Visual Environmental Humanities (VEH, 2017-2020)
Visual Environmental Humanities is a project funded by the Swedish Research Council Formas (Dnr 2016-00612) that explores filmmaking and cinematic languages as part of postdisciplinary/environmental humanities. The project is lead by Jacob von Heland at KTH together with Co-I Henrik Ernstson, The University of Manchester.
One reason why filmmaking is relatively absent from humanistic scholarship, is because the academic peer culture is wired around text and communication through reading and writing. Visual Environmental Humanities aims to bring together ideas and works of critically minded scholars and artists: hybrid peers, with mutual interests in researching the world and expressing themselves through films and filmmaking.
We strive to maintain an inclusive and critical approach to filmmaking that is historically grounded but that focuses on the novel and hybrid. Filmmaking of interest is critical, participatory, experimental and theoretically grounded from diverse geographies, cultures and traditions, including art, skate, essay, music, indie, documentary, fiction, new wave, Thai surreal, African griot, Nordic social provocations, Indonesian psychodramas.
The aim of the project is to:
- develop a trilogy of films that explores postcolonial ecologies and active colonial remains in three South Africa cities, Cape Town, eThekwini-Durban and Johannesburg.
- explore the conditions under which film can be produced and co-produced as situated knowledge, yet can travel and make connections, what we refer to as “cinematic ethnographies”;
- understand the role of screening films in different settings, from community screenings, film festivals, and teaching environments.
Major outputs (so far, April 2020)
- The cinematic ethnography film, One Table Two Elephants filmed in Cape Town had its World Premiere in 2018 and it is now used in teaching in several institutions in Africa, Europe, Oceania and North America.
- The second film, Lindeka’s Book: Provincializing Malfeasance, filmed in eThewkwini-Durban will have its release in 2020.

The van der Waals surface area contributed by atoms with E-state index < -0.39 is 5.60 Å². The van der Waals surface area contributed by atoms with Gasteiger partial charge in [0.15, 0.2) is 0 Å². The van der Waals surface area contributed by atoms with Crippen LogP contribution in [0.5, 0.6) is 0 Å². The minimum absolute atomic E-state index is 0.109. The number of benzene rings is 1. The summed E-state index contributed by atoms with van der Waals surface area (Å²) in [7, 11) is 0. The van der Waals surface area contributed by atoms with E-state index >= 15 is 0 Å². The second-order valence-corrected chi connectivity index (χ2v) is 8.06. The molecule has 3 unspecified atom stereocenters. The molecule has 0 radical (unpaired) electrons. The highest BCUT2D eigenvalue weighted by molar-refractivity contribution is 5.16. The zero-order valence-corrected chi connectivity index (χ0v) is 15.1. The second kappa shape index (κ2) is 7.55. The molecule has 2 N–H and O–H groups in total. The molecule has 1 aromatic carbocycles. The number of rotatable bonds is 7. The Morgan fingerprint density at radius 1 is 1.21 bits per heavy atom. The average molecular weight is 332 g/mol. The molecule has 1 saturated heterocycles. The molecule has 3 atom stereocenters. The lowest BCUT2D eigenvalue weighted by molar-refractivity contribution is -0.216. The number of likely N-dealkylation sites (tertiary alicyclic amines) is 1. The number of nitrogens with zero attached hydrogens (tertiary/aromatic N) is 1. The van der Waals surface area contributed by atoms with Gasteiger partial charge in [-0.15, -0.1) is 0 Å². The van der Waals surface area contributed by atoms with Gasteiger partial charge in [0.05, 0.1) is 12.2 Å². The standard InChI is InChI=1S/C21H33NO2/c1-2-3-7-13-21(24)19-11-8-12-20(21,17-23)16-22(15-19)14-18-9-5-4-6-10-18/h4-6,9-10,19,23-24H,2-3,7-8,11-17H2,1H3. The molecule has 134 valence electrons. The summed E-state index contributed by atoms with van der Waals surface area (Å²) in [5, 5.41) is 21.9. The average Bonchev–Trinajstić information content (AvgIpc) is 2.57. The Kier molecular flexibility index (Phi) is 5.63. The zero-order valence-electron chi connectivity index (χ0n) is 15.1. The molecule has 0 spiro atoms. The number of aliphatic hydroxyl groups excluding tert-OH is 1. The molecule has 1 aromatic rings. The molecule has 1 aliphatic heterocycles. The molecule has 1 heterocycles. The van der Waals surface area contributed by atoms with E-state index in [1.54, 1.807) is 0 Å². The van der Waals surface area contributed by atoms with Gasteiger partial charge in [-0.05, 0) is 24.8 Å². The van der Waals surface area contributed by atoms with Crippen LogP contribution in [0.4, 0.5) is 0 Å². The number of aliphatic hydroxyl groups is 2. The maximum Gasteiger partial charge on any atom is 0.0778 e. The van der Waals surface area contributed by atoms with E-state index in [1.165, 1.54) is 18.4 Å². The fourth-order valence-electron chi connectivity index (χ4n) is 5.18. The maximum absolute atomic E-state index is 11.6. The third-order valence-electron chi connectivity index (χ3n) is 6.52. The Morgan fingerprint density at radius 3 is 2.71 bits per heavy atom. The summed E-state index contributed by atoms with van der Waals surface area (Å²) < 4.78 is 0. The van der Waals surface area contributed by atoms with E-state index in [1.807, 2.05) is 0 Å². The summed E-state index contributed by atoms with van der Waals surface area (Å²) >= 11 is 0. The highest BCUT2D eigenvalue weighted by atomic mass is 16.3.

- The third film The Mass, with work in Johannesburg, will commence in 2020;
- The project has also served as platform to develop the (bi-)annual Crosscuts Film Festival in Stockholm that for two years, 2018 and 2019 has screened over 20 films with key notes from Trinh T Minh-ha to Saskia Sassen.
- The project also hosts and curates the film-based peer-review process Annals of Crosscuts, which in 2019 had more than 40 submissions from around the world and eventually reviewed more than 20 submitted films
The project is based at The Situated Ecologies Platform, funded by the Swedish Research Council Formas and affiliated with KTH Environmental Humanities Lab in Stockholm, African Centre for Cities at University of Cape Town, and the Department of Geography at The University of Manchester.
Jacob von Heland (PhD, PI), Research Fellow, KTH Environmental Humanities Lab, Department of Philosophy and History, KTH Royal Institute of Technology
Henrik Ernstson (PhD), Lecturer in Human Geography, Department of Geography, The University of Manchester and Honorary Associate Professor (2018-2023) African Centre for Cities, University of Cape Town
Full name of project: Towards a Visual Environmental Humanities: Using Filming and Writing to Explore Urban Politics in African Cities
Dnr at Formas: Dnr 2016-00612
Categories: Film Project, Research Projects, Teaching & Seminars